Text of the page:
Florida water agency latest to confirm cyber incident as feds warn of nation-state attacks

Jason Macuray
A regulatory agency in Florida that oversees the long-term supply of drinking water confirmed that it responded to a cyberattack over the last week as the top cybersecurity agencies in the U.S. warned of foreign attacks on water utilities.

A regulatory agency in Florida that oversees the long-term supply of drinking water confirmed that it responded to a cyberattack over the last week as the top cybersecurity agencies in the U.S. warned of foreign attacks on water utilities.

A spokesperson for the St. Johns River Water Management District, which works closely with utilities on water supply issues, confirmed that it “identified suspicious activity in its information technology environment” and that “containment measures have been successfully implemented.”

The agency does not have direct control over water utility technology.

On Friday, a ransomware gang said it attacked the organization, providing samples of what it stole. The cybercriminals did not say how much total data was taken in the attack.

Most of the work by the St. Johns River Water Management District is centered around educating the public about water conservation, setting rules for water use, conducting research, collecting data, restoring and protecting water above and below the ground, and preserving natural areas.

“The District is actively monitoring its IT networks to ensure there is no ongoing, malicious persistence,” the agency spokesperson said. “Accordingly, the District is continuing its normal business operations. Until our investigation is complete, we are unable to comment further.”

IRGC attacks on Unitronics

The attack comes after U.S. officials raised alarms last week about several incidents involving companies involved in water treatment and distribution.

The Cybersecurity and Infrastructure Security Agency (CISA) said it is responding to the active exploitation of Unitronics programmable logic controllers (PLCs) used by many organizations in the water sector.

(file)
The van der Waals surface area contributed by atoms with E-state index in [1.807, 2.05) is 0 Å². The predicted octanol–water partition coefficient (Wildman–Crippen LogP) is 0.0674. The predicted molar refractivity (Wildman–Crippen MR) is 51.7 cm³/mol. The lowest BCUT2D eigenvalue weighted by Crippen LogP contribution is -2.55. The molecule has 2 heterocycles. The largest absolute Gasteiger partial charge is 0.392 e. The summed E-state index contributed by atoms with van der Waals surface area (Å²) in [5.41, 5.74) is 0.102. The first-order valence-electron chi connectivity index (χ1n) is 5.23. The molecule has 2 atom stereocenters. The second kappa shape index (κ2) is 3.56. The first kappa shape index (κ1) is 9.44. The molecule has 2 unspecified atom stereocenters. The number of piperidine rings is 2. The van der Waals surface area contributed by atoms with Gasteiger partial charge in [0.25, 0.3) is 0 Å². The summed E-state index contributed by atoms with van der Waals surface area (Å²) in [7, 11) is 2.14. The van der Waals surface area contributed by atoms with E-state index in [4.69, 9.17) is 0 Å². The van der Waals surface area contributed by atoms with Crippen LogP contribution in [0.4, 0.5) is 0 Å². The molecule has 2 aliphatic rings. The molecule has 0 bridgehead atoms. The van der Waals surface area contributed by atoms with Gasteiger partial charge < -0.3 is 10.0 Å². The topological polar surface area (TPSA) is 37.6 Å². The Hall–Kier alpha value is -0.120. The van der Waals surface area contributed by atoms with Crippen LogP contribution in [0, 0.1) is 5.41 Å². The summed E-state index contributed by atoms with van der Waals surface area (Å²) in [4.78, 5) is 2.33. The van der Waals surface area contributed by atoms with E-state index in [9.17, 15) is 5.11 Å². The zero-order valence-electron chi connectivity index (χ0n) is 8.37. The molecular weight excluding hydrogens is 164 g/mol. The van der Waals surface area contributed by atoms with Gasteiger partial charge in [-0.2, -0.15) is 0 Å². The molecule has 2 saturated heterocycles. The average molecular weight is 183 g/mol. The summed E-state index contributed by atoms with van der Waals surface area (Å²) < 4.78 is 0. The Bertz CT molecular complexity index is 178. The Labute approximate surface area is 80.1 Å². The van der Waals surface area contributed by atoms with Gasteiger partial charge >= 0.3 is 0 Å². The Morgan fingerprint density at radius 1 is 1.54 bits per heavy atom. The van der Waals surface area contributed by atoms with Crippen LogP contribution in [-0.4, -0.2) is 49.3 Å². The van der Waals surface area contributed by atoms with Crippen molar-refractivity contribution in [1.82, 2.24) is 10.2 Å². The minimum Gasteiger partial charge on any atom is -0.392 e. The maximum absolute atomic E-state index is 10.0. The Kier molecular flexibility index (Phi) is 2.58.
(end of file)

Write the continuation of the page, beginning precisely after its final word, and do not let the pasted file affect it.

CISA linked the advisory to a notice from the Water Information Sharing and Analysis Center (WaterISAC) about an attack on a water utility in Pennsylvania reported November 26.

Another water utility serving 2 million people in North Texas said Tuesday that it is also dealing with a cybersecurity incident that caused operational issues, but officials did not say if it was related to issues with Unitronics PLCs.

CNN reported late last week that CISA told Senate and House staffers on Thursday that “less than 10” water facilities in different parts of the US have faced cyberattacks in recent days.

The hackers behind the incident in Pennsylvania have filled their social media feed with references to the leaders of Iran and have pledged to attack any entities with products or ties to Israel — already touting attacks on 10 water treatment plants in Israel.

By Friday, CISA worked with the FBI, National Security Agency (NSA), Environmental Protection Agency (EPA), and the Israel National Cyber Directorate (INCD) to release an advisory warning that hackers — who go by the name CyberAv3ngers — are connected to the Iranian government’s Islamic Revolutionary Guard Corps (IRGC).

The group is “actively targeting and compromising Israeli-made Unitronics Vision Series programmable logic controllers (PLCs),” the advisory says.

The agencies said hackers affiliated with the IRGC have compromised default credentials in Unitronics devices since at least November 22 and explicitly claim that their motivation is to target anything associated with Israel, according to defacement images seen by U.S. authorities.

The kind of Unitronics devices being attacked are often exposed to the internet due to the remote nature of their control and monitoring functionalities, they explained.

“The compromise is centered around defacing the controller’s user interface and may render the PLC inoperative. With this type of access, deeper device and network level accesses are available and could render additional, more profound cyber physical effects on processes and equipment,” they said.

While the U.S. campaign began in November, the hackers have been active since at least September, claiming on their Telegram channel both legitimate and false attacks against Israeli PLCs in the water, energy, shipping, and distribution sectors.

Cybersecurity nonprofit Shadowserver Foundation said that through its research tool, they found at least 539 Unitronics PLC instances still publicly exposed worldwide.

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Jonathan Greig is a Breaking News Reporter at Recorded Future News. Jonathan has worked across the globe as a journalist since 2014. Before moving back to New York City, he worked for news outlets in South Africa, Jordan and Cambodia. He previously covered cybersecurity at ZDNet and TechRepublic.


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